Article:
Géraud de Ville

The Open University, Department of Engineering and Innovation
London, UK

Returning to traditional lands

Field Report n°3

March 6, 2012

This is a personal account from COBRA project member Vasco Van Roosmalen (ECAM) who participated in a partners meeting in February 2012.

Project Cobra - Creative Commons

Santarem, Brazil, March 2012 – Last week I was in Santarem to participate in the first partners meeting called by a new indigenous Association IAKATUK which represents three indigenous groups of the Brazilian Calha Norte region who are returning to their traditional lands. In the late 1960s they were removed from these lands by missionaries and relocated to large missions. The Kaxuyana were relocated to Missao Tiriyo which today is located in the Tumucumaque Indigenous Lands protected area. The Kahiyana were removed to the Wai Wai regions of Mapuera and the Tunuyana moved further north into the forests and eventually into Guyana. They speak numerous languages of the “Karaiwa” the non-indians including Portuguese, Dutch, English and Sranan Tongo, in addition to the numerous Karib languages of the region.

Since 2003, these indigenous groups have started returning to their traditional lands which lie between the Tumucumaque Indigenous Lands protected area to the east and the Wai Wai lands to the west in a corridor which covers over 30 million hectares of protected lands. They have already established 6 villages in what is today a state extractivist reserve. The Brazilian government has recognised their claims to their traditional lands and has established a working group to demarcate their lands.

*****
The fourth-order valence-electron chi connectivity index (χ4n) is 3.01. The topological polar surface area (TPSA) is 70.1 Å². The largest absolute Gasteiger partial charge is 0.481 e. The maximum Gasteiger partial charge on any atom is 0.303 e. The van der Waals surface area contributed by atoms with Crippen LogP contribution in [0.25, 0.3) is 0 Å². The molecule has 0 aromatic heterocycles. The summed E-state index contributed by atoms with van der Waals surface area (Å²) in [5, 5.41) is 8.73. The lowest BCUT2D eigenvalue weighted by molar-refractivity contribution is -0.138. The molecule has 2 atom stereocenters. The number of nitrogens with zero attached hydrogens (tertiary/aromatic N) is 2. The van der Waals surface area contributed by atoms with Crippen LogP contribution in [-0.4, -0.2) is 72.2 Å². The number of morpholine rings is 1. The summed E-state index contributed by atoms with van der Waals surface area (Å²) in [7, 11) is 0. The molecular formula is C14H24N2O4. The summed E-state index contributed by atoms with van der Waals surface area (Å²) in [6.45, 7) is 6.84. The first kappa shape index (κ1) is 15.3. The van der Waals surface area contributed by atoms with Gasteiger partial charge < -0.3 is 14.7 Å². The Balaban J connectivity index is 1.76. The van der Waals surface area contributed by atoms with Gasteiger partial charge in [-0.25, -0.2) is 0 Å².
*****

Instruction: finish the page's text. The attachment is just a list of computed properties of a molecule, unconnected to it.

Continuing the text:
In 2012 these groups created their own representative institution and they are partnering with government agencies, NGOs and international funders to help them implement health, education, alternative income and environmental programs. They have mapped their traditional lands and have supported government teams in surveying their traditional lands which are reachable only by long journeys in long canoes crossing numerous waterfalls and rapids.

It is these type of movements that characterize this culturally and biologically diverse region which to this day is still one of the most remote regions in the world. The meeting was a success. The state government and others present committed to supporting IAKATUK to implement the programs set forth by the indigenous leaders. Much remains to be done and we will continue to work closely with them as these people return to care for the forests of their ancestors.

Missao Tiriyo is one of the focal points of the COBRA project where indigenous representatives are recording in audio and video how their communities are reacting, resisting and adapting in the face of changing conditions imposed by climate change, population growth and new opportunities for support for environmental management. These lessons will be crucial as the Kaxuyana and other communities develop their own management plans for their traditional lands and ensure that they are well managed and protected.



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